Big Redux: Friedel Dzubas “Mural Paintings”

Crossing, 1975, Collection of Bank of America, Courtesy of Bill Fertik

Big Redux: Friedel Dzubas “Mural Paintings” at the Tower 49 Gallery (November 9, 2016 — April 2017) exhibits for the first time in 25 years Friedel Dzubas’s gargantuan Apocalypsis cum figuras: Crossing, 1975. At nearly 60 feet in length, it is among the largest continuous-weave abstract paintings created in the latter half of the 20th century. Commissioned by Lewis P. Cabot for the Shawmut National Bank of Boston in 1975, Crossing had been considered “lost” after it was de-installed at the bank’s closing in 1991. Crossing was finally rediscovered in 2014, in the Collection of the Bank of America Corporation, which is generously loaning the work to this exhibition.

Dzubas referred to Crossing specifically as a “mural painting,” but this hybrid category could just as well refer to the beauty and complexity of all of the works on display, for their expanses run from 17 to 25 feet in length. Artist Jackson Pollock in referring to his own “mural painting,” spoke for Dzubas’s mature aesthetic when in 1943 he stated “The direction that painting seems to be taking here is away from the easel, into some sort, some kind of wall-painting…. “Well, yes, [my canvases] are an impractical size – 9 by 18 feet. But I enjoy working big, and whenever I have a chance, I do it whether it’s practical or not.”

Friedel Dzubas’s large-scale colorscapes are celebrated as much for their arresting expressivity as for their massed dynamic shapes and dramatic coloration. In an astonishingly prolific career that spanned nearly five decades, Dzubas created a unique form of abstraction – fluid and roiling flights of color that extended the visual vocabulary of Post Painterly Abstraction or what came to be called Color Field painting. Drawing on the bold asymmetries and architectonic structures that signal the expansive canvases and monumental frescoes that inspired him – from Paolo Veronese to Giovanni Battista Tiepolo to Franz Anton Maulbertsch – Dzubas’s resplendent art folds into its surfaces the floating, luminous spaces and rhythmic agitations that characterize art works from the late Renaissance to the Rococo.

Crossing, 1975, Collection of Bank of America, Courtesy of Bill Fertik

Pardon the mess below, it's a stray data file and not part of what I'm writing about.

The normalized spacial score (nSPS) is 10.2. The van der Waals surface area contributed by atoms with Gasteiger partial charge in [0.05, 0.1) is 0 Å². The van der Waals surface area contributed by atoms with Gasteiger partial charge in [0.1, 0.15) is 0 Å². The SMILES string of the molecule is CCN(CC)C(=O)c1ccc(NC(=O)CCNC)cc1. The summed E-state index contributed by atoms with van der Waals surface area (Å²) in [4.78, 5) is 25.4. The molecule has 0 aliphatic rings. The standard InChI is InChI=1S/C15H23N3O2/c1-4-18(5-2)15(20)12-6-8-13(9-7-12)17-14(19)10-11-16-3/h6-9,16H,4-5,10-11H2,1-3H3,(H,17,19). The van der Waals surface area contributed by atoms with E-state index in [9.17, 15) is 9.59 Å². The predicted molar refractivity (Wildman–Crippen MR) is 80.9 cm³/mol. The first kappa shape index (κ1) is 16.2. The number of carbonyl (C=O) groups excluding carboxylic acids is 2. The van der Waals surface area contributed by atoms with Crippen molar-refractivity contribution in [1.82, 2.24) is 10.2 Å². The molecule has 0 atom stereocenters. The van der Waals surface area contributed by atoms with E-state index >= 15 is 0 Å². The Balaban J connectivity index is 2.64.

While startling pigments of 19th-century German Expressionist painters had affected his palette choices from an early age, a further animating influence on Dzubas’s achievements are the vigorous painterly gestures and the monumental scale of canvases by American Abstract Expressionists from the 1940s and 1950s to which he was exposed upon first arriving in America in 1939. This freedom of expressive markings, seemingly without traditional precedent, opened onto Dzubas’s own innate feeling for the intense hues and loose linearity that define his signature style in the 1950s. Under the sway of Post Painterly Abstraction in the 1960s, Dzubas created exquisitely rendered clean-edged pools of discrete chroma, which by the 1970s had exploded into vast processions of turbulent color fields – great phalanxes of contrasting hues that travel across the surface with unparalleled directional force reminiscent of the abandon with which Jackson Pollock, a friend and an early inspiration, deployed his artistic materials in all-over expressive gestures.

– Dr. Patricia L. Lewy, Director, Friedel Dzubas Estate Archives

The Estate of Friedel Dzubas is represented by the Loretta Howard Gallery.

For recent articles about Dzubas’s work, see the online essay by Dr. Patricia L. Lewy, Director, Friedel Dzubas Estate Archives, “Epic Abstraction,” on the occasion of the exhibition “Epic Abstraction: Friedel Dzubas in the 1970s, an exhibition in honor of his centennial, 1915-2015” at the Loretta Howard Gallery, 9 April – 9 May 2015, as well as the essay “Friedel Dzubas: Monumental Works” by independent curator, art critic and New York Studio School instructor Karen Wilkin. Dr. Patricia L. Lewy’s essay “Greenberg on Dzubas for was also published earlier this year.